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Video of the Moment #2869: Ibeyi

By on Thursday, 12th July 2018 at 6:00 pm

Hard to believe, but Ibeyi‘s sophomore album ‘Ash’ came out last winter, back when we had cold weather. You can read Carrie’s review of the sisters’ long player effort through here. This week, they have for us a gorgeous video for album track ‘Transmission/Michaelion’, which features Meshell Ndegeocello on bass, a sample from the audiobook Citizen: An American Lyric by Claudia Rankine and an excerpt from The Diary of Frida Kahlo read out by the twins’ own mother Maya Dagnino. The girls’ profiles are superimposed over a visual of what has become known as the most isolated tree on Earth and celestial scenes. Deliciously different. Watch the new video below. ‘Ash’ is available now on XL Recordings. For all of our past coverage on Ibeyi, including their appearances at SXSW 2015, can be accessed through here.


Album Review: Ibeyi – Ash

By on Friday, 3rd November 2017 at 12:00 pm

Ibeyi Ash coverFrench-Cuban twin sister duo Lisa-Kaindé Diaz and Naomi Diaz, collectively Ibeyi, released their sophomore album ‘Ash’ at the end of September, at the youthful age of 22 years apiece. Their self-titled debut LP only came out 2 years ago, but in the interim the pair have attained a sense of maturity and confidence in their music-making, as well as moving on to address more serious and socially relevant thematic material.

Song titles like ‘I Carried This for Years’ and ‘When Will I Learn’ convey the kind of heaviness that comes from living in a constant state of fear and oppression. The former track is a dramatic and singularly appropriate lead-in to the rest of the album. Its synthetic-sounding choral voices in the former track immediately set a tone of anxiety or even dread, while the cacophonous overlay of the vocal and instrumental parts implies chaos and confusion. Nearer to the end of the album, ‘When Will I Learn’ is more introspective, taking refuge in the music itself as the lyrics lament, “I can’t climb on tall trees, I don’t bend like the reeds, but I can play on the drums . . .” as a contemplative piano melody emerges from the context of drum machine rhythms and filtered vocals.

Early single ‘Away Away’ is another song where the sisters find freedom in their music, employing soaring vocal harmonies and joyful Afro-Caribbean rhythms under mixed language lyrics in a combination that sounds distinctly celebratory. By contrast, recent single ‘Deathless’ featuring saxophonist Kamasi Washington (below) gives some insight about what Ibeyi might be seeking refuge from, namely cultural and sexual oppression. Written about Lisa-Kaindé’s detainment by a racist police officer when she was, as her lyrics state, “innocent / sweet sixteen / frozen with fear”, its stylistically metaphorical video treatment emphasises rebirth after trauma. Bold, concise lyrical lines, jarring rhythmic shifts, and a deftly-rendered solo from Washington place this among the LP’s outstanding moments. Read more about Lisa-Kaindé’s encounter with the police officer in this interview with NPR.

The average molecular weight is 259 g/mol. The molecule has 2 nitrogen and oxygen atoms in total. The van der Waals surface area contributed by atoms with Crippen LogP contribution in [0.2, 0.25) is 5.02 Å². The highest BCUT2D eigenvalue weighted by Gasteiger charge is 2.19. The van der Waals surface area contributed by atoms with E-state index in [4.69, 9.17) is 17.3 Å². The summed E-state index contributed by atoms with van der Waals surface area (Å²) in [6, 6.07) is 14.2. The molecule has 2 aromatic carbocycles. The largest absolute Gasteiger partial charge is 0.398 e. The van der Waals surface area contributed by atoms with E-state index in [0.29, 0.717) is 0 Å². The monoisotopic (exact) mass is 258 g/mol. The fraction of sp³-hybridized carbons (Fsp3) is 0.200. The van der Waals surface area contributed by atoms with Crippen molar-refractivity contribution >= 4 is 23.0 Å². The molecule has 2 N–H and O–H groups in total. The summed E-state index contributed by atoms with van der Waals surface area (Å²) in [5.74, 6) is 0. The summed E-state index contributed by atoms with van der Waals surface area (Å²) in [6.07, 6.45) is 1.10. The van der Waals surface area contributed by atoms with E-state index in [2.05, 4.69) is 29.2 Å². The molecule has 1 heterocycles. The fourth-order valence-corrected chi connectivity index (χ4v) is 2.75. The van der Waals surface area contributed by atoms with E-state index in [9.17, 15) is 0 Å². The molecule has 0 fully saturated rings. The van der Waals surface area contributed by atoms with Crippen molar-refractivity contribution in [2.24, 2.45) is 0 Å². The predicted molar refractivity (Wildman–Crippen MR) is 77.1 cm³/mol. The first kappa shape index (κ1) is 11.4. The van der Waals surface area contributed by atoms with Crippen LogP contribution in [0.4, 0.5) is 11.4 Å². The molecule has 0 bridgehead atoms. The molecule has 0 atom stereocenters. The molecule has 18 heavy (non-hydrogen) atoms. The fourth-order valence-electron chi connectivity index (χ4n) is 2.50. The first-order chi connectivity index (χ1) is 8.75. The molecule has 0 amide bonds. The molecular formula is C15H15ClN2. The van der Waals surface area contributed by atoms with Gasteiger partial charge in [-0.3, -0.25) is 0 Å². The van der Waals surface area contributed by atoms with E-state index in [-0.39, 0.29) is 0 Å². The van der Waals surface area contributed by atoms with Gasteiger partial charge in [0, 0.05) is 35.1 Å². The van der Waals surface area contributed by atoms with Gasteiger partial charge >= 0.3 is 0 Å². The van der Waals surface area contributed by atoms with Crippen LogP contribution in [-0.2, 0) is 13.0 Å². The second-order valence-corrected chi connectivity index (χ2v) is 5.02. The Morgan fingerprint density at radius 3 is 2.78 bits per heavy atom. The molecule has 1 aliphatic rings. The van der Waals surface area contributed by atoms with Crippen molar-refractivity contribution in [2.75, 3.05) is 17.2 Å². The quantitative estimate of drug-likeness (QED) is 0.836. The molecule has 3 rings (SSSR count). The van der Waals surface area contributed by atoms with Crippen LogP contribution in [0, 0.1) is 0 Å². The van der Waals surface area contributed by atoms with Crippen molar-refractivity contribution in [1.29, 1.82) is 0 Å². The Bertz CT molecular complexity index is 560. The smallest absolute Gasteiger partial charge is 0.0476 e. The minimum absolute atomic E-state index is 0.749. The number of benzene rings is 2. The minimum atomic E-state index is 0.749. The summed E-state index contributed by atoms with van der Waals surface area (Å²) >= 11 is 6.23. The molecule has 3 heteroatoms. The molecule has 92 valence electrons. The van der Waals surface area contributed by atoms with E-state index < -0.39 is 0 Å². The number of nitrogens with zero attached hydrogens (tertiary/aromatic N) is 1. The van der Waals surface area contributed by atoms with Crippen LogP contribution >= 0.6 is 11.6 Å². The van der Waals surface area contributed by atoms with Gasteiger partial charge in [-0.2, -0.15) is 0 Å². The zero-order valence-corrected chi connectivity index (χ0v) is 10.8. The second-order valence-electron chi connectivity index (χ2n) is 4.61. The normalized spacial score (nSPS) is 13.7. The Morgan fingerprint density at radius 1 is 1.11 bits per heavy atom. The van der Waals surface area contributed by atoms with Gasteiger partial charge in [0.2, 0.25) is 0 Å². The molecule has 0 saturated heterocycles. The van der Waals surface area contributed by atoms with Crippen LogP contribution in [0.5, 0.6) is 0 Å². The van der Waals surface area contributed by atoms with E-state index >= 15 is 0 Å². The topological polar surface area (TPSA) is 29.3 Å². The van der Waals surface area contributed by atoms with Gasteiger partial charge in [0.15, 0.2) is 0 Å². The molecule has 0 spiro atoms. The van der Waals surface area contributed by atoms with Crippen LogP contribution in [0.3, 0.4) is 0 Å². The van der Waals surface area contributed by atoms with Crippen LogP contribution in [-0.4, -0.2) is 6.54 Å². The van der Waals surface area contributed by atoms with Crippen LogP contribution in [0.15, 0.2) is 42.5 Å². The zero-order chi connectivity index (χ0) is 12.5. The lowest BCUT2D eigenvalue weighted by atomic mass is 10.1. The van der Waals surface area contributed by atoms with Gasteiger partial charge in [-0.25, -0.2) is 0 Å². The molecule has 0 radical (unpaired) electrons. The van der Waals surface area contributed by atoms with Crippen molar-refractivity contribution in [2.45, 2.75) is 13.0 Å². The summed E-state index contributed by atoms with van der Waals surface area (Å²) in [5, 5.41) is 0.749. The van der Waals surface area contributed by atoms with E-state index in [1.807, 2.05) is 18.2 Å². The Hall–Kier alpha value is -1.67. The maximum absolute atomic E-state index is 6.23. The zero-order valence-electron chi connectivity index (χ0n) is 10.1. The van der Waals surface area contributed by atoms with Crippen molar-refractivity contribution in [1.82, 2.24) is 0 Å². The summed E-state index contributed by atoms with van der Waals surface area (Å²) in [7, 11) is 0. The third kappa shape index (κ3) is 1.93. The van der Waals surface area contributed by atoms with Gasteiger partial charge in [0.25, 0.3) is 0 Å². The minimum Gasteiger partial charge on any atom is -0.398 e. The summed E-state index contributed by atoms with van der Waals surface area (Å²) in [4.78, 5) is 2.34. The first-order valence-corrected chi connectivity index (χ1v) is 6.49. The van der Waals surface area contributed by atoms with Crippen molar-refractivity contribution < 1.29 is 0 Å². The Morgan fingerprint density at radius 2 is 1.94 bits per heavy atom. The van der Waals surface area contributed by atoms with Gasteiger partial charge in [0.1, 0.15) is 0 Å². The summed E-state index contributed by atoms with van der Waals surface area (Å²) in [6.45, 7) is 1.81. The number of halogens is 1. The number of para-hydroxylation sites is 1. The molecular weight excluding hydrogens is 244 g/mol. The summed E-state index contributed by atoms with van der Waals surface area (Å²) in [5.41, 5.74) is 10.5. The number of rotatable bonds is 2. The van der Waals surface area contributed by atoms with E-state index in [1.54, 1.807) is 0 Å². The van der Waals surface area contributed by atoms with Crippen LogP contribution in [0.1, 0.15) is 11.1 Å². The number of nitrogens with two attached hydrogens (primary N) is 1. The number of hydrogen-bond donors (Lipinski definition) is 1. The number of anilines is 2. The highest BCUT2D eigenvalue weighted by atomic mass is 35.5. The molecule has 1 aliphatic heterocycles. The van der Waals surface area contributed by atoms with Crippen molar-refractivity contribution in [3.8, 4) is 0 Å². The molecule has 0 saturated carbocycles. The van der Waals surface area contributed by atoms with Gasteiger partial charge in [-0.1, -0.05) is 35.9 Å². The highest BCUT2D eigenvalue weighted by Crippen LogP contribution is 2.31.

‘I Wanna Be Like You’ expands on the longing for freedom with a fortuitous outtake from the recording process, where Lisa-Kaindé asks portentously, “Can I have a tiny bit more of my voice?” The song’s deep, sensual bass is viscerally entrancing, and sister Naomi’s distant backing vocals serve to heighten the hypnotically seductive soundscape. The flip side of that coin is album standout ‘No Man is Big Enough for My Arms’, whose title speaks for itself in terms of feminism and self-realisation. Its powerful musical treatment, including vocal samples from former First Lady Michelle Obama, is squarely on point with its message.

Several tracks on ‘Ash’ use autotune on the vocal lines, not as a crutch to hide poor singing, but rather as an intentional sonic device. In the Spanish language song ‘Me Voy’, which features guest vocals from Mala Rodriguez, the autotune filter creates a sharper and edgier sound in contrast to Ibeyi’s usual soft sensuality. Eponymous album closer ‘Ash’ combines synthetic filtering with natural vocal harmonies to create a brilliantly vivid, yet darkly dramatic effect.

Like its predecessor, ‘Ash’ the album relies heavily on Ibeyi’s signature sound, comprising Lisa-Kaindé’s softly sensual vocal style and Naomi’s pervasive organic rhythms. Neither is necessarily unique in and of itself, but for Ibeyi, lyrics and rhythm take on equal importance, intertwining inseparably and providing both momentum and dramatic impetus to the songs. With this new record, Ibeyi have purposefully expanded their sonic palette in both areas to encompass a set of broader, more outward-looking range of lyrical themes, demonstrating an astonishing musical growth in the process.


Ibeyi’s second LP ‘Ash’ is out now on XL Recordings. The pair are currently on tour in North America, playing tomorrow night in Philadelphia. Our past coverage of Ibeyi, including a live review from SXSW 2015, is back through here.


Ibeyi / October 2017 English Tour

By on Wednesday, 14th June 2017 at 9:00 am

French/Cuban sister act Ibeyi have announced a trio of live dates in England in October. Tickets go on sale this Friday, the 16th of June at 9 AM. The twins have also revealed they will be releasing their sophomore album later this year on XL Recordings. Their self-titled debut wowed crowds when performed live at SXSW 2015. You can have a listen to the first taster from the upcoming LP, ‘Away Away’, in its promo video form below the tour dates. To read all of our past coverage on Ibeyi, go here.